Don't miss this month's rare planetary alignment
Don't miss this month's rare planetary alignment (Thinkstock)
Don't miss this month's rare planetary alignment
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Step outside this week into the chilly predawn. You may see the planet Mercury peak over the horizon. Then trace an arc across the sky. You may pick out Venus, Saturn, Mars and Jupiter. All five will be visible together. This will happen for the first time since 2005.
The latter four planets have been shining in the early morning since the beginning of the year. So writes Tanya Hill for The Conversation. "It is the appearance of Mercury that makes the family complete," she adds. You can take in the show. But it depends on your location.
Mercury usually hangs close to the horizon. It is the most difficult to see. But it will slowly cross higher in the sky. By early February, it will be easier to spot.
The waning moon will travel along the line of planets starting January 28. It will start out at Jupiter. And it will rest near Mercury by February 7. Venus and Saturn will dance in particularly close conjunction on February 9.  This is according to Bruce McClure and Deborah Byrd for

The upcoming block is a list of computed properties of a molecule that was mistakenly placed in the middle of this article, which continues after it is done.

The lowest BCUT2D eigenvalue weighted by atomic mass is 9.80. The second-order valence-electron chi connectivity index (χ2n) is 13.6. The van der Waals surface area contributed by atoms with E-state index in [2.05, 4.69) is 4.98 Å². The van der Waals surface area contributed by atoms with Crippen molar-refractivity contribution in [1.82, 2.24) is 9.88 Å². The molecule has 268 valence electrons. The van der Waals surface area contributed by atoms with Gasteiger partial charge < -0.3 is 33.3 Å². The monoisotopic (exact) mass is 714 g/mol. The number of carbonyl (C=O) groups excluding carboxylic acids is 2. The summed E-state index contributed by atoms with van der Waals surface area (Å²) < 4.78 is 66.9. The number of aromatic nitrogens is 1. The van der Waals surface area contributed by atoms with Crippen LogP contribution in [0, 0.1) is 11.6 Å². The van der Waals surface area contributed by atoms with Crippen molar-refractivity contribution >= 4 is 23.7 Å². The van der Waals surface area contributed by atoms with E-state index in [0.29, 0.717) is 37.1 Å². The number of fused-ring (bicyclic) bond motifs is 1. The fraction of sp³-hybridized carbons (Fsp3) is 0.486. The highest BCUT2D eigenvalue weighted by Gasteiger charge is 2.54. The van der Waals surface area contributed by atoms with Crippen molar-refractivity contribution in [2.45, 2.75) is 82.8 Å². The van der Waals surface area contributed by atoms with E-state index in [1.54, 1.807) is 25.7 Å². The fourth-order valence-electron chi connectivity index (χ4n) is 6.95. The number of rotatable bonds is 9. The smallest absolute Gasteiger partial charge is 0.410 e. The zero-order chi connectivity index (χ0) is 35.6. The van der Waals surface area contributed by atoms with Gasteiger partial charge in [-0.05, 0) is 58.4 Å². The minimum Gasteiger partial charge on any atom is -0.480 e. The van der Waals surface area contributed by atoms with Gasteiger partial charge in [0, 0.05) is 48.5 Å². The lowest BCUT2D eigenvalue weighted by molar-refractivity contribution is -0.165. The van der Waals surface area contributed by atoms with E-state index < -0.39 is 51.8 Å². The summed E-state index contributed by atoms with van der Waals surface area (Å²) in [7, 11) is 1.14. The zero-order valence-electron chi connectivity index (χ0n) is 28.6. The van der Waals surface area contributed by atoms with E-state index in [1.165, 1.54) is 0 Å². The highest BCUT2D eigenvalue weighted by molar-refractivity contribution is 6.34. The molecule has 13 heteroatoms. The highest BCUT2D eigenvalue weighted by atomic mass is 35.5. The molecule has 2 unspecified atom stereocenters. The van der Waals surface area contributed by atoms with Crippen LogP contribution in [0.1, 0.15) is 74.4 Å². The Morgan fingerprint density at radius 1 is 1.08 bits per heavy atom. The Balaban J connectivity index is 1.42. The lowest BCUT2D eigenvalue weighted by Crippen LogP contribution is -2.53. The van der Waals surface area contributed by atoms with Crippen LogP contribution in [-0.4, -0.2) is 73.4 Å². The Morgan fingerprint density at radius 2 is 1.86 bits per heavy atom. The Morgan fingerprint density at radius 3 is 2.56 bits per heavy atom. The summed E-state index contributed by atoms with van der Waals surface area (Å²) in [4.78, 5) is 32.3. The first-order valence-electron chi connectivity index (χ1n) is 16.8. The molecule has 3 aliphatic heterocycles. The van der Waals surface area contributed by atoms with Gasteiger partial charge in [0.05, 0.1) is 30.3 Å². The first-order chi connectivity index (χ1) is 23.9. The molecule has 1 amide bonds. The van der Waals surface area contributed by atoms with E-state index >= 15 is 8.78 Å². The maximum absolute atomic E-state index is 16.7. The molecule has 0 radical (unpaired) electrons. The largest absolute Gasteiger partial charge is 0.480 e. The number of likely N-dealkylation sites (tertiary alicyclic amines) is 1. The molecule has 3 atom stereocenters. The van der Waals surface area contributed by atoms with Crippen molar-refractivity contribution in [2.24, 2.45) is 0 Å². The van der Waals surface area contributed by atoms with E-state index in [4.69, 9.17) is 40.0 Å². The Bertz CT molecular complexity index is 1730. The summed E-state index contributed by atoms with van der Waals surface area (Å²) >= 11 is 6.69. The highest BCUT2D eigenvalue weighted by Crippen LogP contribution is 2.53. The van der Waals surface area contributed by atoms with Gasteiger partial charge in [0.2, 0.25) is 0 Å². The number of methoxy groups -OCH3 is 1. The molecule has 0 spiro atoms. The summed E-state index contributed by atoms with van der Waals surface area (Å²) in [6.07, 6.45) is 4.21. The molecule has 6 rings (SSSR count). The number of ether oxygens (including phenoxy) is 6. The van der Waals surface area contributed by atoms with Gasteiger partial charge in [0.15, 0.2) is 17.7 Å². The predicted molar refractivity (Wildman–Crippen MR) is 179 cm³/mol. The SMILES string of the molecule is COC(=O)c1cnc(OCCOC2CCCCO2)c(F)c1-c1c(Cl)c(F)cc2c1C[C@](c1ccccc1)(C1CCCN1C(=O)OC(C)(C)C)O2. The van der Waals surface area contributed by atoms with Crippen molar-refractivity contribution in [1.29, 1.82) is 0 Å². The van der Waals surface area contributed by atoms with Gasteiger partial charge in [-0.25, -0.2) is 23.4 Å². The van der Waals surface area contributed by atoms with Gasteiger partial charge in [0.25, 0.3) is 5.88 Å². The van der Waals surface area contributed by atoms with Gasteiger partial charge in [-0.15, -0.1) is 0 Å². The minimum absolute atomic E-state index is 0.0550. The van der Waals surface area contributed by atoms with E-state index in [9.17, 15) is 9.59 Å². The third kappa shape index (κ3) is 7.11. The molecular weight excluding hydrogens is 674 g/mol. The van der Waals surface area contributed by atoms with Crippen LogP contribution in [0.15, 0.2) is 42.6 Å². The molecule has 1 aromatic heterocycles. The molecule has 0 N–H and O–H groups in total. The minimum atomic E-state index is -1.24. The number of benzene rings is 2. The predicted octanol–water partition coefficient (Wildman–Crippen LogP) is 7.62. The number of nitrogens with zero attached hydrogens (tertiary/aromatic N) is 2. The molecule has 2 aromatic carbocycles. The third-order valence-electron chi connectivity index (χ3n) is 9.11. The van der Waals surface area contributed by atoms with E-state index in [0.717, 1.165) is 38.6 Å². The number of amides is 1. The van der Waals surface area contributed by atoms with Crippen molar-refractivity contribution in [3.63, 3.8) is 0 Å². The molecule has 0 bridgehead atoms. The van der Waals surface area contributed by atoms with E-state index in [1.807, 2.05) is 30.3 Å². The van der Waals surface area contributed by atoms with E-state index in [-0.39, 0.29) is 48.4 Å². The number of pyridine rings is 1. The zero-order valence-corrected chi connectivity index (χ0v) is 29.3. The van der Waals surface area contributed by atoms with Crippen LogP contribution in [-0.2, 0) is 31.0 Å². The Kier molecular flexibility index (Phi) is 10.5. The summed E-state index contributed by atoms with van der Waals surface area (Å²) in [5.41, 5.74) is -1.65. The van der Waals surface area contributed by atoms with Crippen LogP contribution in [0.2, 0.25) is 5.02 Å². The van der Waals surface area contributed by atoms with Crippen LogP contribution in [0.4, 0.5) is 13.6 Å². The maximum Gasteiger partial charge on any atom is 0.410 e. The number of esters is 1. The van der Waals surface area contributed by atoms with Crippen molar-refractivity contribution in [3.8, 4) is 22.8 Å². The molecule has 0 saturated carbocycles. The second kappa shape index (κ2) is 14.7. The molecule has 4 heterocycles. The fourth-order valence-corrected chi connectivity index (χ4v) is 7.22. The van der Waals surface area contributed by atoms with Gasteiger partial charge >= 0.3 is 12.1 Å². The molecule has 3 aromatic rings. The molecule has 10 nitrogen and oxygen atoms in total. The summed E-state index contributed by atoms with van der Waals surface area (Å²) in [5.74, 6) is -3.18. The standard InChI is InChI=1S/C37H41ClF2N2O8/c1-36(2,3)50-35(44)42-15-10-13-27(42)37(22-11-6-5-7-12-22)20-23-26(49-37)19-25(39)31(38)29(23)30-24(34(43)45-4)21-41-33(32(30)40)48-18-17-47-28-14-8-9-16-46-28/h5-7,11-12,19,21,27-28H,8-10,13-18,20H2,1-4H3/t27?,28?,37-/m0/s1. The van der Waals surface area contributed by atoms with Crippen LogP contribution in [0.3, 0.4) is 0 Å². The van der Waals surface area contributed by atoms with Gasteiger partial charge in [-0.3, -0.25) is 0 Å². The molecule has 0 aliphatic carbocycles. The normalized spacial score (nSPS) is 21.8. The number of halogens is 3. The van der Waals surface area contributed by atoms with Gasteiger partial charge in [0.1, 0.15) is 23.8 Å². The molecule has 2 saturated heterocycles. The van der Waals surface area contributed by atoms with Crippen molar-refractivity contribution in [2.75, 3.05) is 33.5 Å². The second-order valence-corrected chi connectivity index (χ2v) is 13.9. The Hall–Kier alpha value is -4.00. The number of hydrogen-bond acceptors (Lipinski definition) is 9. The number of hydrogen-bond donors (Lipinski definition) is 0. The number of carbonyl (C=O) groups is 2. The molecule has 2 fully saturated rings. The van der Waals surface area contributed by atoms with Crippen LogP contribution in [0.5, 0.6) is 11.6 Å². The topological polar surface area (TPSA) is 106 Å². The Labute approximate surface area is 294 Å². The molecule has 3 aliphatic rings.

Each planet orbits at different distances from the Sun. So each planet takes different periods of time to complete a year. This kind of alignment in the Earth's sky is rare. The fact that they do stack up in a line is visual proof that the planets do orbit on roughly the same plane, Hill writes.
"There are only a few amazing things in the night sky that can be seen without any equipment," notes Alan Duffy. He is a research fellow at Swinburne University in Melbourne. He spoke with Anne Johnson of Australian Geographic. The planetary alignment is one of those things that can be seen. 

It is worth an early rise. Duffy does offer a warning. He says some people may have to travel farther than their front stoop to get an open view of the horizon. Trees, buildings and city lights can all block the rare views.
So make sure you prepare for the show. And figure out when Mercury will rise near you. To find out, use the United States Naval Observatory's webpage. Hope for clear skies and bundle up. This may be the best view of the five planets aligned for quite a while. According to, the group will gather again in August. But only those in the Southern Hemisphere will really get to see the next show.

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Why is no telescope needed to see these planets?
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